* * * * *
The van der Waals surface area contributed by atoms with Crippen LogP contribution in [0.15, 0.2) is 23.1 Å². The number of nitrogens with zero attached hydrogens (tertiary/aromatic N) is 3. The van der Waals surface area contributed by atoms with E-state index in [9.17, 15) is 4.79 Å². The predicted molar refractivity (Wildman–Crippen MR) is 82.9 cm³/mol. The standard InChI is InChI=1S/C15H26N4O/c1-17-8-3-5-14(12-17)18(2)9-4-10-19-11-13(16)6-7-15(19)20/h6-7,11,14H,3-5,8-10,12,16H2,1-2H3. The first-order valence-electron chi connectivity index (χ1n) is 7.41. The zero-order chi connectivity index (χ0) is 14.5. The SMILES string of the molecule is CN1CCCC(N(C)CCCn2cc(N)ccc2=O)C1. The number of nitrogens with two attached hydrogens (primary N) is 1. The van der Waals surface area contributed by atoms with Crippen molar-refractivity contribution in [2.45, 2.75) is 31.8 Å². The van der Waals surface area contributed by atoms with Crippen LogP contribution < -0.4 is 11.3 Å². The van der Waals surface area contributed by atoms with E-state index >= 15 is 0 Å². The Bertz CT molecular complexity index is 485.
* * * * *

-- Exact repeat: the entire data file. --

The van der Waals surface area contributed by atoms with Crippen LogP contribution in [0.15, 0.2) is 23.1 Å². The number of nitrogens with zero attached hydrogens (tertiary/aromatic N) is 3. The van der Waals surface area contributed by atoms with E-state index in [9.17, 15) is 4.79 Å². The predicted molar refractivity (Wildman–Crippen MR) is 82.9 cm³/mol. The standard InChI is InChI=1S/C15H26N4O/c1-17-8-3-5-14(12-17)18(2)9-4-10-19-11-13(16)6-7-15(19)20/h6-7,11,14H,3-5,8-10,12,16H2,1-2H3. The first-order valence-electron chi connectivity index (χ1n) is 7.41. The zero-order chi connectivity index (χ0) is 14.5. The SMILES string of the molecule is CN1CCCC(N(C)CCCn2cc(N)ccc2=O)C1. The number of nitrogens with two attached hydrogens (primary N) is 1. The van der Waals surface area contributed by atoms with Crippen molar-refractivity contribution in [2.45, 2.75) is 31.8 Å². The van der Waals surface area contributed by atoms with Crippen LogP contribution < -0.4 is 11.3 Å². The van der Waals surface area contributed by atoms with E-state index >= 15 is 0 Å². The Bertz CT molecular complexity index is 485.